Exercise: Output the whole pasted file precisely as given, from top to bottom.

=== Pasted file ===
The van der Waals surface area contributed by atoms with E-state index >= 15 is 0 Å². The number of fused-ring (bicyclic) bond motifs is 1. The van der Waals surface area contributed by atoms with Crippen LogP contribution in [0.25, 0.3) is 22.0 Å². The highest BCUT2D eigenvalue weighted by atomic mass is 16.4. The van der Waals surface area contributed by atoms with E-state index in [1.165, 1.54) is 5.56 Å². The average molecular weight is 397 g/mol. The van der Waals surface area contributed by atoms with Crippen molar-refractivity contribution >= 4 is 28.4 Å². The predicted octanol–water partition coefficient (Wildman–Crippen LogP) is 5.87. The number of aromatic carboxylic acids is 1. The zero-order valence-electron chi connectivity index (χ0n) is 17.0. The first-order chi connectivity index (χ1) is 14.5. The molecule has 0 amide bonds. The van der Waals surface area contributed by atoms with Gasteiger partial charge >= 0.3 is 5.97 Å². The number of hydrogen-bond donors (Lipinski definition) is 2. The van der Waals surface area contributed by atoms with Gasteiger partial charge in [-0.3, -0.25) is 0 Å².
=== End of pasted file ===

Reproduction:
The van der Waals surface area contributed by atoms with E-state index >= 15 is 0 Å². The number of fused-ring (bicyclic) bond motifs is 1. The van der Waals surface area contributed by atoms with Crippen LogP contribution in [0.25, 0.3) is 22.0 Å². The highest BCUT2D eigenvalue weighted by atomic mass is 16.4. The van der Waals surface area contributed by atoms with E-state index in [1.165, 1.54) is 5.56 Å². The average molecular weight is 397 g/mol. The van der Waals surface area contributed by atoms with Crippen molar-refractivity contribution >= 4 is 28.4 Å². The predicted octanol–water partition coefficient (Wildman–Crippen LogP) is 5.87. The number of aromatic carboxylic acids is 1. The zero-order valence-electron chi connectivity index (χ0n) is 17.0. The first-order chi connectivity index (χ1) is 14.5. The molecule has 0 amide bonds. The van der Waals surface area contributed by atoms with Gasteiger partial charge >= 0.3 is 5.97 Å². The number of hydrogen-bond donors (Lipinski definition) is 2. The van der Waals surface area contributed by atoms with Gasteiger partial charge in [-0.3, -0.25) is 0 Å².